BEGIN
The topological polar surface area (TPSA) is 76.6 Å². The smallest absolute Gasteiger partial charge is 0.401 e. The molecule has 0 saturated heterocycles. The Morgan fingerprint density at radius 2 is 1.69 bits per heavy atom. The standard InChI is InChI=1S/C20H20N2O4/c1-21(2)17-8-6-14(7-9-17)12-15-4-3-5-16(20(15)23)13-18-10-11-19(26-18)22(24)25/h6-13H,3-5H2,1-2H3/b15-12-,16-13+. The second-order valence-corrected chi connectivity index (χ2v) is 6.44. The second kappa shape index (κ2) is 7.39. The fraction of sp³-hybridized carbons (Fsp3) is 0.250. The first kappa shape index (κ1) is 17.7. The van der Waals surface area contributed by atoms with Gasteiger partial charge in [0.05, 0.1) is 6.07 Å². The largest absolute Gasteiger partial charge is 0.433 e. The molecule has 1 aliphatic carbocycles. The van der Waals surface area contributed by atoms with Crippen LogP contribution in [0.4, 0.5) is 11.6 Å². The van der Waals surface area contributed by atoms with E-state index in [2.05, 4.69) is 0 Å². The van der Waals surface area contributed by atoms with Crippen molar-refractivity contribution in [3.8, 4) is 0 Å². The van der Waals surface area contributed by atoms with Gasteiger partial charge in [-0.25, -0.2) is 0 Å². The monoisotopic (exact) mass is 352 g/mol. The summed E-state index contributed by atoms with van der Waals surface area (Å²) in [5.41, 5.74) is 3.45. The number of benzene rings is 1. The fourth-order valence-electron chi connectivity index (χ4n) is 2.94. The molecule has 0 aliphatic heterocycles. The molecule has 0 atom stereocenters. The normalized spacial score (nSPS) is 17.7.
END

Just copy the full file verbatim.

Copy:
The topological polar surface area (TPSA) is 76.6 Å². The smallest absolute Gasteiger partial charge is 0.401 e. The molecule has 0 saturated heterocycles. The Morgan fingerprint density at radius 2 is 1.69 bits per heavy atom. The standard InChI is InChI=1S/C20H20N2O4/c1-21(2)17-8-6-14(7-9-17)12-15-4-3-5-16(20(15)23)13-18-10-11-19(26-18)22(24)25/h6-13H,3-5H2,1-2H3/b15-12-,16-13+. The second-order valence-corrected chi connectivity index (χ2v) is 6.44. The second kappa shape index (κ2) is 7.39. The fraction of sp³-hybridized carbons (Fsp3) is 0.250. The first kappa shape index (κ1) is 17.7. The van der Waals surface area contributed by atoms with Gasteiger partial charge in [0.05, 0.1) is 6.07 Å². The largest absolute Gasteiger partial charge is 0.433 e. The molecule has 1 aliphatic carbocycles. The van der Waals surface area contributed by atoms with Crippen LogP contribution in [0.4, 0.5) is 11.6 Å². The van der Waals surface area contributed by atoms with E-state index in [2.05, 4.69) is 0 Å². The van der Waals surface area contributed by atoms with Crippen molar-refractivity contribution in [3.8, 4) is 0 Å². The van der Waals surface area contributed by atoms with Gasteiger partial charge in [-0.25, -0.2) is 0 Å². The monoisotopic (exact) mass is 352 g/mol. The summed E-state index contributed by atoms with van der Waals surface area (Å²) in [5.41, 5.74) is 3.45. The number of benzene rings is 1. The fourth-order valence-electron chi connectivity index (χ4n) is 2.94. The molecule has 0 aliphatic heterocycles. The molecule has 0 atom stereocenters. The normalized spacial score (nSPS) is 17.7.